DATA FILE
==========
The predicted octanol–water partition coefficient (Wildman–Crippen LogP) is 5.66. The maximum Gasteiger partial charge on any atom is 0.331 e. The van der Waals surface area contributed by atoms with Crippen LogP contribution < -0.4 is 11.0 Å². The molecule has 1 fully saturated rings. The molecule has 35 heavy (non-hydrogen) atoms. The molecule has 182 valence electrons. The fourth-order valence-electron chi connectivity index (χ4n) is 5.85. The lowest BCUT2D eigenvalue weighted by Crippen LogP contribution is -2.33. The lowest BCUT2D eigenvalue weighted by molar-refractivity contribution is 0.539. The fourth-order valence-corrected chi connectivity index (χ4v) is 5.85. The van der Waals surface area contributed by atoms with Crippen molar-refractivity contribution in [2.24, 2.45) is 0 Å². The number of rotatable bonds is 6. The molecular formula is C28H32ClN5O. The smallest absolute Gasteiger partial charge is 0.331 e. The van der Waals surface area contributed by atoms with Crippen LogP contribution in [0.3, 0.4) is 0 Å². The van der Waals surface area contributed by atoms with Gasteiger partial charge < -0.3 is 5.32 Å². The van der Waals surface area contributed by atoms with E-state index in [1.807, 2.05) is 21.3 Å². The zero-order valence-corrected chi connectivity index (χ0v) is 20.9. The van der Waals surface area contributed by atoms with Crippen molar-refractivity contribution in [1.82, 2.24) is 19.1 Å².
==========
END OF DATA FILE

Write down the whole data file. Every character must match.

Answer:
The predicted octanol–water partition coefficient (Wildman–Crippen LogP) is 5.66. The maximum Gasteiger partial charge on any atom is 0.331 e. The van der Waals surface area contributed by atoms with Crippen LogP contribution < -0.4 is 11.0 Å². The molecule has 1 fully saturated rings. The molecule has 35 heavy (non-hydrogen) atoms. The molecule has 182 valence electrons. The fourth-order valence-electron chi connectivity index (χ4n) is 5.85. The lowest BCUT2D eigenvalue weighted by Crippen LogP contribution is -2.33. The lowest BCUT2D eigenvalue weighted by molar-refractivity contribution is 0.539. The fourth-order valence-corrected chi connectivity index (χ4v) is 5.85. The van der Waals surface area contributed by atoms with Crippen molar-refractivity contribution in [2.24, 2.45) is 0 Å². The number of rotatable bonds is 6. The molecular formula is C28H32ClN5O. The smallest absolute Gasteiger partial charge is 0.331 e. The van der Waals surface area contributed by atoms with Crippen LogP contribution in [0.3, 0.4) is 0 Å². The van der Waals surface area contributed by atoms with Gasteiger partial charge < -0.3 is 5.32 Å². The van der Waals surface area contributed by atoms with E-state index in [1.807, 2.05) is 21.3 Å². The zero-order valence-corrected chi connectivity index (χ0v) is 20.9. The van der Waals surface area contributed by atoms with Crippen molar-refractivity contribution in [1.82, 2.24) is 19.1 Å².